Alien vs. Predator: Fire and Stone #4 Review

Can this poor series turn things round in the final act? Read on to find out.

The official description from Dark Horse:

As a desperate scientist’s violent evolution reaches its deadly apex, an alien-and-predator battle royale erupts in the bowels of the doomed Geryon armada! Now, on a ship of killers—there can be only one survivor . . .

avpfs4p2Yet another chapter of Fire and Stone comes to an end, and with only one more issue of Predator: Fire and Stone, as well as the Prometheus: Fire and Stone – Omega one-shot, it won’t be long until this event reaches it’s conclusion. This is a sad notion, as though Alien vs. Predator has admittedly been the weaker link within this crossover, the events itself has been awesome.

Leaving his best till last, Christopher Sebela delivers a script that solidifies AVP’s place in the Fire and Stone crossover. Though it’s not enough to make up for the past failures of the series, the climax itself is a great bridging gap between the different series, with the character development being particularly intriguing. Despite this, there was a part of me that felt this was too little, too late, with the emotional struggle between Elden and Francis feeling a little cliché.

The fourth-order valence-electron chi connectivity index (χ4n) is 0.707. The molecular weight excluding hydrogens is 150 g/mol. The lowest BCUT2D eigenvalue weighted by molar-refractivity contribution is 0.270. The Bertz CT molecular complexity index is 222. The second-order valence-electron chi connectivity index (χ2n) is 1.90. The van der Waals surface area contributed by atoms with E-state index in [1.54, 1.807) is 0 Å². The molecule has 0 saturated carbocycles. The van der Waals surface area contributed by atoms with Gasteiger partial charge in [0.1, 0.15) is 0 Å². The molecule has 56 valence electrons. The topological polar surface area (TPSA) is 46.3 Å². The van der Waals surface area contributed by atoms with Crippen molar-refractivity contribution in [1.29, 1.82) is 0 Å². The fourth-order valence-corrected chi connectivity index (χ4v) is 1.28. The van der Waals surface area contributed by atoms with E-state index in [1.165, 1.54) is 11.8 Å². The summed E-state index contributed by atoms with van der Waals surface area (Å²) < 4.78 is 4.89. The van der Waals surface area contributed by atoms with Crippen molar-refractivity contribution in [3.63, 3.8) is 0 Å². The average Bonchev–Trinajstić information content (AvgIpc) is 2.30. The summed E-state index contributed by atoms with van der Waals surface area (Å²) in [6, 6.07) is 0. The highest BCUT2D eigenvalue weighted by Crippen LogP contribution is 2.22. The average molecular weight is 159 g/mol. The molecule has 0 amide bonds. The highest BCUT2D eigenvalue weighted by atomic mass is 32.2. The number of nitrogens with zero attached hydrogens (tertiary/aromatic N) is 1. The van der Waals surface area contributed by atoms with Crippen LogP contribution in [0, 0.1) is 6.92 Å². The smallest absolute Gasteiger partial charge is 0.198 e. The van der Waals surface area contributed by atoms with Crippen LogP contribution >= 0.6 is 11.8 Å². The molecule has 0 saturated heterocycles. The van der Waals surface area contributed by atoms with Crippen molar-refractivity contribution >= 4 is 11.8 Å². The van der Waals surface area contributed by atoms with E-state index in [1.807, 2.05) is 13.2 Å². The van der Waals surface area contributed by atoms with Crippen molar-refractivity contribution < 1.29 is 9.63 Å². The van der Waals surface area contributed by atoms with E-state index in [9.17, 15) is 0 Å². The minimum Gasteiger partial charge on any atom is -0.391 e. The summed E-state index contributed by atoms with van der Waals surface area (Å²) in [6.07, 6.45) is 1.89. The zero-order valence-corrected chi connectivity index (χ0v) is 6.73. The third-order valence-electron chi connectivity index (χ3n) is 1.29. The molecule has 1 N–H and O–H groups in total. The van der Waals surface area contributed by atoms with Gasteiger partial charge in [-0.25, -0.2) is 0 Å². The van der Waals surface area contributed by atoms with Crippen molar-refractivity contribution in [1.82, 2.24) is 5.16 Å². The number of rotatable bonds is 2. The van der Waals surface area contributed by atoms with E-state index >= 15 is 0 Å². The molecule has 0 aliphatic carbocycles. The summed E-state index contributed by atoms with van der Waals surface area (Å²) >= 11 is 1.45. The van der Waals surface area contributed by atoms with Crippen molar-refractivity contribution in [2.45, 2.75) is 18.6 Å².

Despite being a fan of Ariel Olivetti‘s art on most comics, I’ve felt his unique style has been ill suited within the AVP Universe. This in no way means that his art is terrible, with the execution being as fabulous as ever. It’s just that the sleek finish that his unique colour palette produces, along with the bold inks, gives a harsh look. Another positive to take away from Olivetti’s is the way he embraces the story, with his dynamic layouts, and emotional pull allowing for a dramatic overtone.

Alien vs. Predator: Fire and Stone may not have been the best entry in the crossover, being the exact opposite, but one thing it was, was a worthy addition. This proves true till the end, as despite still having flaws, the dramatic climax proved entertaining.

  • + Francis and Elden embrace their differences.
  • + Ariel Olivetti captures the tone of this tale brilliantly.
  • + Christopher Selba leaves the best till last.
  • - A little cliché near the end.

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